WHL Report: Zach Benson — One of the Smartest Players in the 2023 Draft Class

Sebastian High

2022-08-10

The 2023 draft class has been hyped up for being stacked for quite a while now.  One WHL forward is the crown jewel of this strong class — Connor Bedard is the most electrifying prospect since Auston Matthews or Connor McDavid. He is joined by Russian sniper Matvei Michkov and 6’3” power forward centerman Adam Fantilli at the very top of the early leaderboard.

Other names that you will be hearing a lot of in the next year, and beyond, include Leo Carlsson, Dalibor Dvorsky, Cameron Allen, Matthew Wood, Eduard Šalé, and two more WHLers: Brayden Yager and Andrew Cristall, who will almost certainly receive profiles in this monthly series. But the player I want to highlight here is a highly intelligent forward who drives terrific offensive results: Zach Benson.

Benson put up 25 goals and 63 points in 58 games on a dominant Winnipeg Ice team last year, and, if you ask me, he outplayed his teammates who went 9th and 11th overall respectively in the 2022 draft: Matthew Savoie and Conor Geekie. Benson may be undersized at 5’10” and 150 lbs, but his style of play based on intelligent off-puck movements, constant scanning, excellent edgework, and playing through pressure makes his NHL projection a very clear one to me, and I have few concerns with his size.

His intelligence is his most outstanding quality, despite it being the infancy of the new scouting season, I’m fairly confident in claiming that Benson has a top-five hockey sense in this class. He gathers information with great frequency and consistency with excellent scanning habits, he processes this information at lightning speed, and he executes on the best option he finds with great precision, whether it be on or off-puck, offensively or defensively.

Benson may just shine brightest when roaming the offensive zone off the puck, searching for openings and biding his time to strike, but don’t think for a second that he isn’t dynamic and lethal with the puck on his stick, he is. Benson’s hands and edges work at the same speed as his mind, which makes him an extremely slippery, adaptable, and dangerous puck carrier. He’s also very composed with the puck on his stick and he’s constantly scanning for passing and skating lanes to plan his next move, even when he’s under pressure.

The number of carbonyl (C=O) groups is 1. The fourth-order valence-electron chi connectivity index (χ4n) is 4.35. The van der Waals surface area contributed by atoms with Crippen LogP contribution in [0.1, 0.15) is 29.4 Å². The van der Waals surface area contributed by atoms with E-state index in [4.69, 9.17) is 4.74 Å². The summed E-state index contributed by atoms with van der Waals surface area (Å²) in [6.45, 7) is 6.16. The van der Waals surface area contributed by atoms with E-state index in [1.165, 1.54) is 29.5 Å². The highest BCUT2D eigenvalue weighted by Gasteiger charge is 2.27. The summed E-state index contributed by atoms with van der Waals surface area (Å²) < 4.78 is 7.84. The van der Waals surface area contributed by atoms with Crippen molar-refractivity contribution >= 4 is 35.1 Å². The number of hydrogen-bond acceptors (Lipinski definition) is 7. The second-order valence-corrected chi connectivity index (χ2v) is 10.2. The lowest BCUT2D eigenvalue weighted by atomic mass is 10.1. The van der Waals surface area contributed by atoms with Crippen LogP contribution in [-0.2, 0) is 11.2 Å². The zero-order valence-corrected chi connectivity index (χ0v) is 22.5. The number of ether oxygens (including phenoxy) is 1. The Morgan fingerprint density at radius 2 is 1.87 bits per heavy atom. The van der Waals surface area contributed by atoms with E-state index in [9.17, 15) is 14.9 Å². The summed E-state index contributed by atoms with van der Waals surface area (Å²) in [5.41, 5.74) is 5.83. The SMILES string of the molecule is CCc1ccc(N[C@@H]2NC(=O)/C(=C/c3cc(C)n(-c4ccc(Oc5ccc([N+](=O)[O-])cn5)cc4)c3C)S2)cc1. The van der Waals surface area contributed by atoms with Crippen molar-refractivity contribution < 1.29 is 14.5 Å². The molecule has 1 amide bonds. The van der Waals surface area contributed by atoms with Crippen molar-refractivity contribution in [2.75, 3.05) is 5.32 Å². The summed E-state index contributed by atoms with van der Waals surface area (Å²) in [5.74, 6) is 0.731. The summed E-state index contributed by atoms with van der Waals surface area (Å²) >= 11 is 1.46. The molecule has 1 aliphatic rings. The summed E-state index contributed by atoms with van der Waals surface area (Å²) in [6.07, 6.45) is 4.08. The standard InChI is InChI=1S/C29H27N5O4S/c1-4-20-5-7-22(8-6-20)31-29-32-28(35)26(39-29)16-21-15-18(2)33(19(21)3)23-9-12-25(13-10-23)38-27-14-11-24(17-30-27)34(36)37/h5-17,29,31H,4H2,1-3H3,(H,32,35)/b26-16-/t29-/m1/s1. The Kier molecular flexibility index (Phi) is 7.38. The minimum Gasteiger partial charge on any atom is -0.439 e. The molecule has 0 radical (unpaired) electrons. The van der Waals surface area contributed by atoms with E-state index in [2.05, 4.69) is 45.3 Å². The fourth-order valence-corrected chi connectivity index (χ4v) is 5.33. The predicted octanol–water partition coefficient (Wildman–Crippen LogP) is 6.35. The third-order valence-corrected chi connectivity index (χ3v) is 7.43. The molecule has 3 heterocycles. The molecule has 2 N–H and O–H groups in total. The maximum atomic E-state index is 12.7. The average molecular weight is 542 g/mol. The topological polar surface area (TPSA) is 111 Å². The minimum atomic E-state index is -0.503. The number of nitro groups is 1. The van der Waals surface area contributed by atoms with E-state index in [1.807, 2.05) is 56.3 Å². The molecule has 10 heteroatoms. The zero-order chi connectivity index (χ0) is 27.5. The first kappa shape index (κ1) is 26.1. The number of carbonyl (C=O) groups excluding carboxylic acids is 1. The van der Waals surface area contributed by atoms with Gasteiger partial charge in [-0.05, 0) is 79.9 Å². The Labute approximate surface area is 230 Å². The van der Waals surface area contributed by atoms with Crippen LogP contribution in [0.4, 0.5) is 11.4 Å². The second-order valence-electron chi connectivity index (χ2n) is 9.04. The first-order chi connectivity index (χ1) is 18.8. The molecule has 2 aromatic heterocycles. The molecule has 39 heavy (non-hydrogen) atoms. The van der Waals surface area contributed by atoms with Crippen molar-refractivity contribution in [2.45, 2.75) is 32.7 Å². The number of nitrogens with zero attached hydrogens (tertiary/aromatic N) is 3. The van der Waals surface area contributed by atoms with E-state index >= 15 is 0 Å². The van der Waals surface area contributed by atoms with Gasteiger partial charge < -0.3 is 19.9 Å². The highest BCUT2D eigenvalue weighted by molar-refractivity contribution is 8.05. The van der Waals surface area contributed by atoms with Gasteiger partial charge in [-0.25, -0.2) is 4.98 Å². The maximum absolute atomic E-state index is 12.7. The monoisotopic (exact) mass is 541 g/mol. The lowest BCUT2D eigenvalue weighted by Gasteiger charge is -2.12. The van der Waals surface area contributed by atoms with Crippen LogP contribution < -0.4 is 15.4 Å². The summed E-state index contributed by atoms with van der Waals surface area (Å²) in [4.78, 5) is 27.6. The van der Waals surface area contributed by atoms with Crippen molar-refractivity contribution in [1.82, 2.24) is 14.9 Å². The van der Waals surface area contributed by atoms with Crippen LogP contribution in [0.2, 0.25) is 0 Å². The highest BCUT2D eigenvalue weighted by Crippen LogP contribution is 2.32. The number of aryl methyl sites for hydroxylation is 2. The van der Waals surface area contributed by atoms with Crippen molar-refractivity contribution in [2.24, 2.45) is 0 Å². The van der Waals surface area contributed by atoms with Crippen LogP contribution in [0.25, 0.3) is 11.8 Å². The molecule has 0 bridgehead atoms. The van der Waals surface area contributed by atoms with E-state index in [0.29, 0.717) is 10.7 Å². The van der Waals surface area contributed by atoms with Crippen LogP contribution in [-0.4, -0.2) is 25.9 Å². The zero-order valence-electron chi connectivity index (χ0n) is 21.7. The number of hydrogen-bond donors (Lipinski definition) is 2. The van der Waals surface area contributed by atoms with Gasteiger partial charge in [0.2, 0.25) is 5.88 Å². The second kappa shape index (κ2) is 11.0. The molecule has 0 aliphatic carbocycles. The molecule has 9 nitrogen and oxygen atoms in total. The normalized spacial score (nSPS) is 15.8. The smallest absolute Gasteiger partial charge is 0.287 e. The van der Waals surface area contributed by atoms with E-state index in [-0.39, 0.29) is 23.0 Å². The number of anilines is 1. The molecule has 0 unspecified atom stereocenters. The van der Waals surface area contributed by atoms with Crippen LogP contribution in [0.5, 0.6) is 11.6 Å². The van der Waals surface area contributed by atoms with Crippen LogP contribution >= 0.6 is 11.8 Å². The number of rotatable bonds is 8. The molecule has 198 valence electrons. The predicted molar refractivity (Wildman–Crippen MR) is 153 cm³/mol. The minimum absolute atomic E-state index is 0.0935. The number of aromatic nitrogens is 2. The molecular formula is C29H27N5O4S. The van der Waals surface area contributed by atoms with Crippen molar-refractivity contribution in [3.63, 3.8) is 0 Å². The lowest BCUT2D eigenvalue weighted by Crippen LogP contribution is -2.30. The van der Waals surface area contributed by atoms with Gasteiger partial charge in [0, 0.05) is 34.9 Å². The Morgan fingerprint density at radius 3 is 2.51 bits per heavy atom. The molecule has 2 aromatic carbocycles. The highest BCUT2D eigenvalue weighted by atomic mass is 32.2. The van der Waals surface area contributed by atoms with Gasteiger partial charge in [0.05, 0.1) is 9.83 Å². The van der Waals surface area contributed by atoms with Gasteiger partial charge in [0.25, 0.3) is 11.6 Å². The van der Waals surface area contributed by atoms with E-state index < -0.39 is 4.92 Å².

In transition, he uses his lane-finding ability, intelligence, and puck skills to enter the zone and then uses a refined delay game to cut open defences, regularly hitting a trailing teammate with a dart of a cross-seam pass. When he hangs on to the puck, he likes to cut to the slot and either shoot from there or pass to a teammate that becomes open due to the attention Benson attracts by attacking a high-danger area.

While his playmaking is his greatest offensive tool, his shot shouldn’t be undersold. His shooting stance can be quite upright and stiff, but his release is quick and accurate. Mechanical refinement will only make it more threatening, still.

These upright mechanics are a staple of his skating. Benson does not bend his knees very much in his stride which severely limits his explosiveness and acceleration. His top speed is quite decent, but especially for a player of his stature, the quickness and acceleration need to improve. His edgework provides him with a very solid foundation to build his skating on, however, and the Winnipeg Ice are a good organization that should give Benson all the resources he needs to address this weakness.

Defensively, Benson uses his intelligence, edgework, and active stick to break up play and be a net positive in his own zone. There are certainly flashes of passive defensive sequences, but he generally supports his defenders by cutting off passing lanes and hounding the puck carrier. In multiple-variable defensive scenarios, Benson can puck-watch for just long enough for his man to get through on goal, but with his frequent scanning habits, this should iron itself out rather quickly.

Another thing that Benson will need to work on this year is to consistently use his teammates, especially in transition. He has the abundant skill to create zone entries all on his own, but he also commits unforced errors with this strategy. If he had Matthew Barzal’s skating, this wouldn’t even be an issue, because his hands are high end and he has the intelligence and deception to evade defenders, but his feet limit him in this regard and until they catch up to his mental speed, he will need to slow down just a touch and make more consistent use of the support his team gives him.

The positive in this is that Benson is unafraid of trying things; he uses his creativity along with his other aforementioned strengths consistently to push the pace and drive offence.

I believe that Zach Benson could be a top-five talent in this stacked draft class, because his foundation of high-end tools (edgework, passing, handling), habits (scanning, positioning), and his elite hockey sense and awareness give him an extremely high ceiling. He does need to refine his skating mechanics, his shooting stance, his defensive habits, and most importantly, more regularly demonstrate an ability to take over a game on his own in order to hold on to a top-five spot in this class, but I believe he will be able to do so.

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